Anaheim's Problem Is Bigger Than a Garage

Re "Anaheim's Colony of Unhappy Neighbors," Sept. 19:

There's more than what may meet the eye on North Pine Street, where Gary Masciel wants to build a garage on the front of his property.

I was born and raised in Anaheim. Gary and I were classmates at St. Boniface Catholic School. I just moved off of North Pine Street in July after raising my children for 20 years just a few houses down from the disputed lot. I have lived through Anaheim's shameful "redevelopment" since the mid '70s. When Gary and I were kids, we were able to ride our bikes downtown. We bought candy at the Center Drug Store, watched Elvis movies at the Fox Anaheim and bought our school shoes at the SQR Store. Anaheim had history and tradition. Anaheim had a sense of place.

That is, until bulldozers and redevelopers razed every downtown landmark to make way for a strip center, bank buildings and empty lots that sat for years resembling a war zone. Redevelopment tore the heart out of Anaheim. For those of us who remember, the pain of losing downtown is still an issue. There is a deep suspicion and lack of trust in our hearts where developers are concerned because of the betrayal we have felt as we have watched our hometown become a wasteland of concrete structures lacking any sense of aesthetics or scale.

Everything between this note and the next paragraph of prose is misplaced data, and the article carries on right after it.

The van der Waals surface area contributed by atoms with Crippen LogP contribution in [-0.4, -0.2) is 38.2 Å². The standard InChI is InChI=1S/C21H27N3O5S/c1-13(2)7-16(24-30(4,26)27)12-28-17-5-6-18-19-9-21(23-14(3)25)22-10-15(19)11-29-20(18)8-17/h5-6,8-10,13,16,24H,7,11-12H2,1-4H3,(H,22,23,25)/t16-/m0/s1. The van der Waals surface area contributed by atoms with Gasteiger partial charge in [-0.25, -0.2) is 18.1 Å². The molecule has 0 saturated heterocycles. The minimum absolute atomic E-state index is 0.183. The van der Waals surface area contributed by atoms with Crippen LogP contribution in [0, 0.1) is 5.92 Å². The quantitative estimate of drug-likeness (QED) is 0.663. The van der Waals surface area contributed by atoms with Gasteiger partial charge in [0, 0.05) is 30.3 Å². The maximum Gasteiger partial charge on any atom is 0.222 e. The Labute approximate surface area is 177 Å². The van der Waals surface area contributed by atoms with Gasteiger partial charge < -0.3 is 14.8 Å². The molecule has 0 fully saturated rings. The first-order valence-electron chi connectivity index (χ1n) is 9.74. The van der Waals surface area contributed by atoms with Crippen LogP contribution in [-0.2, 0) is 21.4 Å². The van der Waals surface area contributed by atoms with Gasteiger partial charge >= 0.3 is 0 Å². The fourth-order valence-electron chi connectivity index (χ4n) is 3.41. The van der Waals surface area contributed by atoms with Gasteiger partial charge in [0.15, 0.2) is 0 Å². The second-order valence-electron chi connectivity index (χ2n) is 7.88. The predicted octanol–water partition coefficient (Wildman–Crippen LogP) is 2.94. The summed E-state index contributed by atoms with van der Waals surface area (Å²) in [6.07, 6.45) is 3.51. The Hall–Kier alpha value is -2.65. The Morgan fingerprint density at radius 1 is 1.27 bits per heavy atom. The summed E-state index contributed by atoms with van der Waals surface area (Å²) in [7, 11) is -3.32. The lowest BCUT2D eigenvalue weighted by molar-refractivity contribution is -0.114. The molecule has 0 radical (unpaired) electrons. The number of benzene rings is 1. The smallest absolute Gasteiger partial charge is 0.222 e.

Gary's a friend of mine. We go way back. He's as mild a guy as you'd ever want to meet. I just think his garage is probably a reminder to the neighbors on North Pine Street that developers in Anaheim have ruined the city.

I'm moving to Fullerton. Hey, Gary, put the garage on the back of the house ... for old time's sake.

Amy Luskey-Barth


Copyright © 2019, Los Angeles Times
EDITION: California | U.S. & World